You’re perched on your hands and feet in a classic pushup. Your muscles ache as you drop down; sweat beads on your forehead. You desperately want to quit, but your trainer is relentless.
“Tighten that core!” he barks, attempting to correct your slackening form. “Four more reps!”
Sound like a typical (if brutal) personal-training session? There is a difference: you’re in your living room, and your trainer—located somewhere hours away—is instructing you from your laptop screen.
Welcome to Wello.co, a San Francisco-based website that delivers personal-trainer services to time-pressed workout junkies via two-way video conference. Clients get a good deal (rates are about 75% of standard gym fees) and the convenience of working out anywhere with high-speed Internet. Trainers don’t have to hustle for clients or travel between sessions. And Wello gets a cut of each transaction.
Wello has been around only since last summer, but co-founder Leslie Silverglide says two-thirds of its surging client base use it regularly. Just months after launching, Wello raised US$1 million in venture capital.
The company’s early success shows consumers’ growing comfort in interacting with service providers through a screen. “People use web video for so many things now—to chat with family or for work,” explains Silverglide. “It’s integrated into their lives in a way it wasn’t before.”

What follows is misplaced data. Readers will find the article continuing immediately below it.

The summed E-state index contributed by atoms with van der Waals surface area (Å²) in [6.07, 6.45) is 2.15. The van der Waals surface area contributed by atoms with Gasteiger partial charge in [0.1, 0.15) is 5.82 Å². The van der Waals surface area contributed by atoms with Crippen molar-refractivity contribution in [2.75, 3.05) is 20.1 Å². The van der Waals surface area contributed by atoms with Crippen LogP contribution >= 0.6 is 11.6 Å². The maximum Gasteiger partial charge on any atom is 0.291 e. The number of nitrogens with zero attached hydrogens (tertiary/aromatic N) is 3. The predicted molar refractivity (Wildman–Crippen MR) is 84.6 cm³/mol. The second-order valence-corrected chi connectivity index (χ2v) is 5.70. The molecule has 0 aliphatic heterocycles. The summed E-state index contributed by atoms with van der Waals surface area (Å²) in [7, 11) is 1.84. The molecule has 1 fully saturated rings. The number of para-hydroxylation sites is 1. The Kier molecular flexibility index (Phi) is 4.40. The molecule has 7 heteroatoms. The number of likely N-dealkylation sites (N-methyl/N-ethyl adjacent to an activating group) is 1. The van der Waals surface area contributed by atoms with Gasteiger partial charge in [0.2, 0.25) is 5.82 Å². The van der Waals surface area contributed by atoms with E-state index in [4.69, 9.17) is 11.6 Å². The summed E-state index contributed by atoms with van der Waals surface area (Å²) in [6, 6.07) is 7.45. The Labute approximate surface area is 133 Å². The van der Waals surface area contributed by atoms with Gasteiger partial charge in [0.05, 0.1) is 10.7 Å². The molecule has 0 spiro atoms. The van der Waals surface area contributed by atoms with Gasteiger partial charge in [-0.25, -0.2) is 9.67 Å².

Companies have been delivering services virtually—that is, without in-person interaction—since the birth of the telephone. But with today’s robust Internet technology and changing consumer habits, firms in industries as varied as law and home maintenance can deliver all or some of their ser- vices via web or mobile interface. Factor in cost savings that can beef up your mar- gins—or, if passed along to clients, your market share—and you have a mighty attractive proposition.
The entire world is your market, and you can take on more business in a day.
The very notion of delivering services virtually wouldn’t be feasible for most companies without the recent explosion in affordable communications technology. For meetings, there are countless video conferencing tools available; many, including Skype, FaceTime and Google Hangouts, are free. Popular cloud-based storage services (Google Drive or Dropbox among them) encourage quick and easy collaboration on documents, and cost little, if anything. Even proprietary tools designed to meet more rigorous business security demands have dropped in price as more competitors have entered the field.
This technology is enabling clients to do with the click of a mouse what once chewed up hours in logistics. “It’s more cost-effective and efficient to deliver ser- vices online,” says Karna Gupta, president and CEO of the Information Technology Association of Canada.
That’s partly because delivering services virtually reduces transportation costs and overhead. But there are other savings, too, says Ron Cenfetelli, an associate professor specializing in human/computer inter- action and e-business at the Sauder School of Business at the University of British Columbia. “It also increases reach; with virtual technology, the entire world is your potential market,” he says. “And it allows a certain degree of scale, as well; you can take on more business in a day.”